MATADOR and EXPECT projects: identification of new predictive factors for male breast cancer (MATADOR) and young colon cancer (EXPECT).
Dr Christine Toulas
Male Breast Cancer (MBC) and Early Onset Colorectal Cancer (EOCRC) are rare diseases whose pathophysiology is still poorly understood. The risk factors for MBC or EOCRC described to date may be genetic or environmental, such as a personal and/or family history of cancer or occupational exposure to certain genotoxic substances. The only risk factor clearly identified to date remains the presence of a pathogenic variant (or mutation) in the genes predisposing to these cancers, genes that are routinely analysed in panels in the Oncogenetics laboratory (HBOC panel for breast cancer, DIGE panel for colon cancer).
An initial extensive analysis is currently being carried out on the basis of data collected in a large panel of genes (591 genes). Nevertheless, in order to better take into account the entire risk of MBC or EOCRC, a project based solely on the analysis of constitutional genetic variants from predefined panels or on life data does not seem to us to be sufficient to define a risk profile for developing MBC or EOCRC. We will extend our first approach to search for predisposing factors by combining constitutional genetic data obtained from exome sequencing of a population of HBOC- or EOCRC DIGE- MBCs (i.e. without pathogenic variants found, respectively, in the HBOC and DIGE panels), in relation to the environmental factors to which these patients are exposed and to their lifestyle. In a first step, the comparative study of the genetic profiles of HBOC- or DIGE- EOCRC and the genetic profiles of control populations will allow the identification of genetic predisposing factors of MBC or EOCRC. In a second step, the description of the joint distribution of these genetic factors and the environmental factors to which the patients are exposed, will allow the identification of potential subgroups in patients with MBC or EOCRC.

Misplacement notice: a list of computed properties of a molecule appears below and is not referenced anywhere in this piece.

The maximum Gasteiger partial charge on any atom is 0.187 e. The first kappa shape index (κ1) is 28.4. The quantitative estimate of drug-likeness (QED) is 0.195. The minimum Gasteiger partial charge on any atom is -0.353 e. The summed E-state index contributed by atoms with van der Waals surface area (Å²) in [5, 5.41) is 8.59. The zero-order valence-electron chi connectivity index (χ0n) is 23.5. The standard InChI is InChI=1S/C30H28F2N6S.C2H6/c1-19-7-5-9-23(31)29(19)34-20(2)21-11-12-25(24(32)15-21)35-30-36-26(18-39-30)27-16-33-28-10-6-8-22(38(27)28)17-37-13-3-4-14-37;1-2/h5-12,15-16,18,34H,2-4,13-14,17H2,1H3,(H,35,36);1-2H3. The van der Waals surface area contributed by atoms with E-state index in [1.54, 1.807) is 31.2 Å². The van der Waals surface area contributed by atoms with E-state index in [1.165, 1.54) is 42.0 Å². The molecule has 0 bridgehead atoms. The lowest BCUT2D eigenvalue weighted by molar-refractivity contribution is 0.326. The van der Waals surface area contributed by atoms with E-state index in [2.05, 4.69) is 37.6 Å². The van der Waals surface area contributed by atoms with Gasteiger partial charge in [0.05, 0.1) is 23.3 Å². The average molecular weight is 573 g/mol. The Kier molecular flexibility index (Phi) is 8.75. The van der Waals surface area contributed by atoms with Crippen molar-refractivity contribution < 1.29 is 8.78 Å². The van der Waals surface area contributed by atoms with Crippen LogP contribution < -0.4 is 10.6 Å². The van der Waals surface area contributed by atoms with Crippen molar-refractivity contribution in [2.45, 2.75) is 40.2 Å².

This risk profile of CBD or CRBD will lead to the identification of patients at risk of CBD or CRBD within families at risk without an identified familial genetic predisposition in order to offer them an adapted management. We also hope to highlight the biological pathways involved in this risk to understand the mechanisms of oncogenesis of MBC and EOCRC and to define therapeutic targets.
- Individualisation of treatments,
- Therapeutic follow-up pharmacologist,
- Liquid chromatography,
- Theranostic radiolabelled molecules,
- Family genetic predisposition
- National and regional PHRC,